International breaks just cannot come at a good time. Whether your team is coming off a disappointing result or a thunderous success, there is always something to fret about - ETWisdom dictates that the players will either stew on their performance and come back demoralised, or they'll lose the rhythm that brought about their good form, respectively. Injuries from excessive playing time and fatigue from traveling are other factors that cause fans and managers - but mostly fans - endless consternation in the two-week vacuum that separates bouts of proper football.
The Reds seem to have come off the most recent round of international fixtures relatively unscathed - Adam Lallana is the only player questionable for Saturday's upcoming meeting with his former club - but what about the rhythm? The one that has had successive managers shower the team with praise and talk up their title potential. Manager Jürgen Klopp isn't too worried, frankly, and while he'll take the praise headed his way, he won't be letting it go to his players' heads.
“Of course, it’s better that they think something like this, than they say ‘thank God it’s Liverpool at the weekend, so quite an easy game’, he said about opposition managers eulogising his team.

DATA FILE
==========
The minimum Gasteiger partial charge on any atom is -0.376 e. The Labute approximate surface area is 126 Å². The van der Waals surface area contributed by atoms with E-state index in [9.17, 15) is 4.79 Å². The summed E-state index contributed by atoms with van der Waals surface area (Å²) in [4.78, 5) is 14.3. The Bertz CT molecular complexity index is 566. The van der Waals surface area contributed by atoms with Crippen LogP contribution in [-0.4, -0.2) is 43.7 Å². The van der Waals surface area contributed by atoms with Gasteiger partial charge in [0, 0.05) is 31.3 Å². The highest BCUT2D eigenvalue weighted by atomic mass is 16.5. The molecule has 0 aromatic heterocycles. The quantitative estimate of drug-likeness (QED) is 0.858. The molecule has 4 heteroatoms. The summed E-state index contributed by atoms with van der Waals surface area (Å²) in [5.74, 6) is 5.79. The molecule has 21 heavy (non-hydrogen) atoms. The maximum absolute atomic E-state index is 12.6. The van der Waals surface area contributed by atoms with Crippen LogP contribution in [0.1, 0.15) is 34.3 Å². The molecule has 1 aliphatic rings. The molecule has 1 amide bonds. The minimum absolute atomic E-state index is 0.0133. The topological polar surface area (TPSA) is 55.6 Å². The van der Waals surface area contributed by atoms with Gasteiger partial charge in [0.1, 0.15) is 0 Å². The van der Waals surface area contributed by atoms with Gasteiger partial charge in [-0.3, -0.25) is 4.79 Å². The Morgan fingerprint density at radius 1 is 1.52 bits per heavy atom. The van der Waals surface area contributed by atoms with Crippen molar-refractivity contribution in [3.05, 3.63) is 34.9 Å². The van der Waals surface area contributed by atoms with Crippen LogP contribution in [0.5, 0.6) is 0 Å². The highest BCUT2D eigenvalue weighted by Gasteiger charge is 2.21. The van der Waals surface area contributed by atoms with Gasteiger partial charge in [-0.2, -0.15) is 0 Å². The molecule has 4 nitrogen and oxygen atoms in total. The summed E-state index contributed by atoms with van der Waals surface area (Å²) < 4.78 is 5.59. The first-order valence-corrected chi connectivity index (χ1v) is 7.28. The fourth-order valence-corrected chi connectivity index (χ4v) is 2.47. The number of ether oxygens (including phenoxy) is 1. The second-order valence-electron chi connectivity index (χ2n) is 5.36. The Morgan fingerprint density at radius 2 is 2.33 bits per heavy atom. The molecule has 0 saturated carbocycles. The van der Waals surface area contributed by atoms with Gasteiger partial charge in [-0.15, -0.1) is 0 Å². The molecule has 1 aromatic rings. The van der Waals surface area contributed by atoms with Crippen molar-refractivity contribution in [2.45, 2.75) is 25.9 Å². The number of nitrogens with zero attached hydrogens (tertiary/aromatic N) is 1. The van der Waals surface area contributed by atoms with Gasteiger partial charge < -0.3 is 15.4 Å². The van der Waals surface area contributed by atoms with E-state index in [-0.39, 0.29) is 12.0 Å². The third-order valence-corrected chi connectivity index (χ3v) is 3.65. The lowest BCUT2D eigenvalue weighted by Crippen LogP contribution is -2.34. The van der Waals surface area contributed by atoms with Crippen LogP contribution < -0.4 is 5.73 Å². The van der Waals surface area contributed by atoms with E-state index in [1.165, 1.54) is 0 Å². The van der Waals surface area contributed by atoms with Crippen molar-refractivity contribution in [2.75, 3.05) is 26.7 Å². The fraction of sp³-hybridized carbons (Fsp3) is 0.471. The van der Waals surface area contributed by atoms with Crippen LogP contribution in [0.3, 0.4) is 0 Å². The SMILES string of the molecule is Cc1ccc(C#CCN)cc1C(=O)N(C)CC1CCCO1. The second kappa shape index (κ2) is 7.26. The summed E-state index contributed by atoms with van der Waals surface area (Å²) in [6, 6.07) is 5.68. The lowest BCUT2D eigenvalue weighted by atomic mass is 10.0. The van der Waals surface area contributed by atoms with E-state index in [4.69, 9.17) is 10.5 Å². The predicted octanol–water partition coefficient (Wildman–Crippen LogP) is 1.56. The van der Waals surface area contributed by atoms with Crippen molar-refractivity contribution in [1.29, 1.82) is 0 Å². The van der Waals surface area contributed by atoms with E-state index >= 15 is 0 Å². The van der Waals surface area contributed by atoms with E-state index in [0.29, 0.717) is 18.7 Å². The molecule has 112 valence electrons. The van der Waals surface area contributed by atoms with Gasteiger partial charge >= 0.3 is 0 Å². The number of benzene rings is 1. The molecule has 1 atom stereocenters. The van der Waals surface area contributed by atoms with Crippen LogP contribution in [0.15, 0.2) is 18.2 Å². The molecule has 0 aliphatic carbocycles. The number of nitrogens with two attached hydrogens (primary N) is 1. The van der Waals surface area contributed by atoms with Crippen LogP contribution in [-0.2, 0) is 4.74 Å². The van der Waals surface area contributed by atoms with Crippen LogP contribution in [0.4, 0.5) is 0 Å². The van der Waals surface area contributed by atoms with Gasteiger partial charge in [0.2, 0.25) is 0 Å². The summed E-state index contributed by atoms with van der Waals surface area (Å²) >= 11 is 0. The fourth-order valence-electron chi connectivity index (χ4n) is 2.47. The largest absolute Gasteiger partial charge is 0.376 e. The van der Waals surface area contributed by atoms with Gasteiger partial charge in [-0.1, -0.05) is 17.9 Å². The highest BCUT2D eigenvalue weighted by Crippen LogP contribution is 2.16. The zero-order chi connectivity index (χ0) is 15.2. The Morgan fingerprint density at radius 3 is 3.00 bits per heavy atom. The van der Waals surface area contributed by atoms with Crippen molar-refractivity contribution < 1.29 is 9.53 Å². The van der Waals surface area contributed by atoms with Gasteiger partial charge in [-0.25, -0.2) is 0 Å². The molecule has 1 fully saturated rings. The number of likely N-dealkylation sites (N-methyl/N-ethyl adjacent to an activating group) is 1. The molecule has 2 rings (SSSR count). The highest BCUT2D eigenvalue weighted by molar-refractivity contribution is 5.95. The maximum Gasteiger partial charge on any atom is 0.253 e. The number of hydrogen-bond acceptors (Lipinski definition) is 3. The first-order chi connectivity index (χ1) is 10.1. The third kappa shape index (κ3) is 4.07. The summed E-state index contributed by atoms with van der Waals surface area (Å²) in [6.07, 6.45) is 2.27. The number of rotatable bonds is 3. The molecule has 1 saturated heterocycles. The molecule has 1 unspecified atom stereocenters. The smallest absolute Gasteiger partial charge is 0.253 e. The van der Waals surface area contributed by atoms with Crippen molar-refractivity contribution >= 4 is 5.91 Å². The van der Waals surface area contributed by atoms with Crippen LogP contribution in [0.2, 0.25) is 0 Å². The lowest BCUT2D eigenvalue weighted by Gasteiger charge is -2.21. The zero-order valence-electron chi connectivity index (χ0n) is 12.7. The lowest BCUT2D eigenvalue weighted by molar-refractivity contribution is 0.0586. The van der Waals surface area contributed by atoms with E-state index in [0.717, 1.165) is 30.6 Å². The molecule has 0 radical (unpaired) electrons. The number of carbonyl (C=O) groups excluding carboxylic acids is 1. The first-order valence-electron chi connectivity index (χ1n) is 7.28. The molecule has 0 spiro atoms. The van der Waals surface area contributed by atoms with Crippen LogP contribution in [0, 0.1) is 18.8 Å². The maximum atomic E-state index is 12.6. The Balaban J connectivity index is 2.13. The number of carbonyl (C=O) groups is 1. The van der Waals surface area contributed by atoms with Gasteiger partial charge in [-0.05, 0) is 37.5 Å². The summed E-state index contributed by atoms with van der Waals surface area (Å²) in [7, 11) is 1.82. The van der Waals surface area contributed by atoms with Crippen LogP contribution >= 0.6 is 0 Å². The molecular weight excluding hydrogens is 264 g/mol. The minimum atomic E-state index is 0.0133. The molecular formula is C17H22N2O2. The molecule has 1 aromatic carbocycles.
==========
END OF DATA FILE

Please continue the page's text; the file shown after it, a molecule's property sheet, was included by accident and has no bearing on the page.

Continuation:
“But in the end it’s not a big value for us, what other teams think about us - it’s good and it’s positive but not too important.
“The main thing is that we actually think about ourselves: ‘Yeah, we are quite a good team.’ We have big expectations on ourselves and I’m not pessimistic, I’m really optimistic, but I don’t like to make these positive assessments all the time and say ‘we are really good - my God, how good are we?’"
He continued: “I know about the problems we could have in the future, and we need to stay in the race. It’s not about celebrating each time like ‘my God, that was so fantastic!’
“It’s a kind of sign and a kind of confidence we need to have that we celebrate it in the moment, then we accept this is normal - this is our quality and what we expect.”
Divine invocations aside, that is exactly the kind of level-headed reply we've come to expect from the former Borussia Dortmund man - at least off the pitch, when he's not breaking glasses and booming his head off - and it might be exactly the kind of even-keeled mentality that keeps his players on track when we get towards the pointy end of the season and emotions tend to run higher.
First up though, is a trip to Claude Puel's Southampton and St. Mary's, familiar ground for a number of Liverpool's current roster. Hopefully, the international break won't have broken the red rhythm.